by Stephanie Villavicencio, FIU Honors College
I lived thousands of miles from home for a month and though my anxiety assumed otherwise, I survived!
I’m in the middle of lunch, sitting across from my mother and I’m trying to hide the tears. I’m excited, I’m nervous, I’m afraid. I leave to Europe for a month in the morning and I can’t do it. I paid an exorbitant amount to participate in a study abroad program and I’m convinced that I just can’t. What if I forget my passport? Or lose my luggage? What if something terrible happens and I never get to see my family again and — Panic attack. This is what I’m most afraid of. My anxiety holding me back, keeping me from living the life I want to live but am too afraid to.
So I packed up my fears, got on a plane, and flew to France.
Museum days were some of the hardest because crowded places are the bane of my existence. A crowded room may as well be a giant panic button to my brain, but I made myself focus on the lectures and the history behind each work of art, instead, each brushstroke, every color.
The hardest day had to be the one when I hiked in the French Alps. After a long uphill drive and a huge, beautiful lunch we started our trek. Not being in top physical shape, I was nervous I’d get lost, left behind, or just fall off the side of the mountain. So on the way up, when I start to lose my breath, I’m reminded of the fun fact that air is thinner and breathing is harder while one is on a mountain. Overthinking. The beginnings of anxiety. In my frenzied state, I try to calm myself down with a sip from my water bottle and end up spilling half. Cue panic attack. Now I’m going to die of lack of oxygen and dehydration. As certain as I am that this is my final resting place, that here, among the cows, is where I will die, somehow, I make it to the top. By some divine miracle I reach the top red in the face, short of breath, exhausted, sweaty. The top. Later in the month we took a day trip to the site of the World War II landings in Normandy, a region whose history was rife with violence and tragedy. We visited various battle sites and after a day filled with tellings of sacrifice, death and destruction, I was physically and emotionally spent, trapped with my thoughts in my own head, contemplating life, death, and who deserved which. We ended that day at Normandy Cemetery on Omaha beach, also referred to as Bloody Omaha for the sheer number of lives lost on its shores. Climbing down to the actual beach as a class was surreal, knowing that lovers and families were potentially sunbathing in the very spot a soldier breathed his last. It was surreal and simultaneously beautiful; knowing that people were free to do so thanks to the selfless sacrifice of another. So though I, personally, am not entirely confident in my appearance and never would have thought I’d be one to do so; though we had no swimsuits or towels or any previous intention of doing so, we all stripped down to our underwear and celebrated that freedom. And while that day saw me constantly tormented by my own thoughts, that moment my skin met the freezing ocean, all the weight was swept off and away with the current and I was joyful and alive and free.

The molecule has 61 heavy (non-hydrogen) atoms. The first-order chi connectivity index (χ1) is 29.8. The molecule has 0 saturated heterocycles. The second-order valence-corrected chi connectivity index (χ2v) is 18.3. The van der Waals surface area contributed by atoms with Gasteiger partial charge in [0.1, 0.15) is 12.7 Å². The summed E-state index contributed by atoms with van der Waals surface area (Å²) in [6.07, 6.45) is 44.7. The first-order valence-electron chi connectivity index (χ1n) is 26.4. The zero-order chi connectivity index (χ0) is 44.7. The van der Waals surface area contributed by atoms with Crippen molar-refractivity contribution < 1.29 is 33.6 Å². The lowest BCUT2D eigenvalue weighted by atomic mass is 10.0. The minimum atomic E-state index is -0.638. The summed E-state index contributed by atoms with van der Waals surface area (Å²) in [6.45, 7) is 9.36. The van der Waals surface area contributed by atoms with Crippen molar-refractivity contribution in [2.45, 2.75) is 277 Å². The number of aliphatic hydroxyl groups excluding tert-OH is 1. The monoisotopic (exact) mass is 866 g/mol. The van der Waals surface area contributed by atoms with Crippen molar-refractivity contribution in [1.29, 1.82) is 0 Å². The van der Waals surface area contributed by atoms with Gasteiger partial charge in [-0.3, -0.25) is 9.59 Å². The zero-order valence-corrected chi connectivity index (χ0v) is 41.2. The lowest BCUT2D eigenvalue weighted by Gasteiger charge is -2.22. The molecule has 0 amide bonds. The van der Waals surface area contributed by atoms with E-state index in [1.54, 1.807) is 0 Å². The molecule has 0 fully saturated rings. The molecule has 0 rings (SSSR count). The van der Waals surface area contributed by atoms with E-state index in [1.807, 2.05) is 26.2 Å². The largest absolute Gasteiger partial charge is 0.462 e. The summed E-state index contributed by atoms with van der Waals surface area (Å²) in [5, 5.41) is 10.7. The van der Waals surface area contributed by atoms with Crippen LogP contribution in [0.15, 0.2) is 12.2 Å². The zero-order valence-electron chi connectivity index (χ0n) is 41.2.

Now, a month since I’ve been stateside, I look back on the girl crying in Nordstrom Cafe, and while she’s the same person with the same fears and anxieties, she knows now that she has the strength to overcome them. Living with anxiety is never as simple as “getting over it” and deciding not to let it bother you, and this trip helped me realize that coping with anxiety is about acknowledging your fears and limitations, while refusing to let them define you.